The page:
Bug 72580 - Cannot throw non movable object
Summary: Cannot throw non movable object
Status: RESOLVED INVALID
Alias: None
Product: gcc
Classification: Unclassified
Component: c++ (show other bugs)
Version: unknown
: P3 normal
Target Milestone: ---
Assignee: Not yet assigned to anyone
URL:
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Depends on:
Blocks:
 
Reported: 2016-07-26 10:35 UTC by Gleb Natapov
Modified: 2016-07-26 12:06 UTC (History)
0 users

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Description Gleb Natapov 2016-07-26 10:35:28 UTC
This program fails to compile with "xx.cc:12:11: error: use of deleted function ‘E::E(E&&)’" error. It should use copy constructor instead.

struct E {
    int x;
    E(int x_) : x(x_) {}
    ~E() {}
    E(E&&) = delete;
    E(const E& o) : x(o.x) {}
    E& operator=(const E& o) { x = o.x; return *this; }
};

int main() {
    E ex(1);
    throw ex;
}
Comment 1 Jonathan Wakely 2016-07-26 10:58:58 UTC
The copy is eligible for elision, which means lookup is performed as if 'ex' was an rvalue. That lookup finds a deleted constructor, so you get an error.

[except.throw] p5 specifically says the constructor must be non-deleted:

  When the thrown object is a class object, the constructor selected for the
  copy-initialization as well as the constructor selected for a 
  copy-initialization considering the thrown object as an lvalue shall be
  non-deleted and accessible, even if the copy/move operation is elided (12.8).

Don't delete move constructors, it doesn't make sense.
Comment 2 Gleb Natapov 2016-07-26 11:36:08 UTC
As far as I see it talks about copy constructor not move constructor. Clang compiles the code just fine.
Comment 3 Jonathan Wakely 2016-07-26 11:40:07 UTC
(In reply to Gleb Natapov from comment #2)
> As far as I see it talks about copy constructor not move constructor.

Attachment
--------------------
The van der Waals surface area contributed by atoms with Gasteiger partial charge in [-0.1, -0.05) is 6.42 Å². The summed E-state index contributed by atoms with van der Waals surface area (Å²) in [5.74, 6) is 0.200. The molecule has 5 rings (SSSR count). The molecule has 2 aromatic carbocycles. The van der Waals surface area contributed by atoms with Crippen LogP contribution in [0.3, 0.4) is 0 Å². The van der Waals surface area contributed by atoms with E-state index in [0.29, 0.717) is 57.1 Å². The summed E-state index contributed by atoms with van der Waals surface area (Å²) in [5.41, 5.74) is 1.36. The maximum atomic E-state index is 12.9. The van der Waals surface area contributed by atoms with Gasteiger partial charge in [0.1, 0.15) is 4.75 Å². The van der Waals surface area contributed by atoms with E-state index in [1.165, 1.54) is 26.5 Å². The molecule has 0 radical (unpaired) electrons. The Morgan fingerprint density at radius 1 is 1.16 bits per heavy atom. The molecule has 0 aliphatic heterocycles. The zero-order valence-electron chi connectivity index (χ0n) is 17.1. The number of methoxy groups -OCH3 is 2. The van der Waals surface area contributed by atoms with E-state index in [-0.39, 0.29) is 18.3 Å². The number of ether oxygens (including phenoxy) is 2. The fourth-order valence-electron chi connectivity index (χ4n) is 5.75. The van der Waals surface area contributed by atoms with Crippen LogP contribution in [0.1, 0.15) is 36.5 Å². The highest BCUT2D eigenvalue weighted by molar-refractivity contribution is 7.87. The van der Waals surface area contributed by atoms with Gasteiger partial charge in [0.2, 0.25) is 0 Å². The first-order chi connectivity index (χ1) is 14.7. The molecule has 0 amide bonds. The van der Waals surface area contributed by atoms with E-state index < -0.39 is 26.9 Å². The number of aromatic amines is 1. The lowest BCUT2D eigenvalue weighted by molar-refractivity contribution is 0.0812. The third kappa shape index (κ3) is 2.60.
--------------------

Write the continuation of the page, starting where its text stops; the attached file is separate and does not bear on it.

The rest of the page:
No, it says "the constructor" not "the copy constructor".

Copy initialization refers to the syntactic form of initialization, not whether it uses a copy constructor or a move constructor.

It also specifically talks about "the copy/move operation".



> Clang
> compiles the code just fine.

And Intel icc rejects it for using a deleted function.
Comment 4 Gleb Natapov 2016-07-26 11:56:35 UTC
(In reply to Jonathan Wakely from comment #3)
> (In reply to Gleb Natapov from comment #2)
> > As far as I see it talks about copy constructor not move constructor.
> 
> No, it says "the constructor" not "the copy constructor".
> 
> Copy initialization refers to the syntactic form of initialization, not
> whether it uses a copy constructor or a move constructor.
> 
> It also specifically talks about "the copy/move operation".
Spec talks about "the constructor selected for the copy-initialization". In my example throw gets lvalue object, so the object should be copied but the copy is elided. If I made object const the code compiles since copy cannot be elided. If I would throw E(1) then it would elide move indeed.

Not that I doubt your reading of the spec, you are obviously more experienced in this (and Intel agrees with you), but I would like to understand it better.
Comment 5 Jonathan Wakely 2016-07-26 12:06:11 UTC
Please stop changing the resolution to FIXED!

The relevant rule is [class.copy] p32 in C++14 but this is not the right place to learn C++, try somewhere like stackoverflow.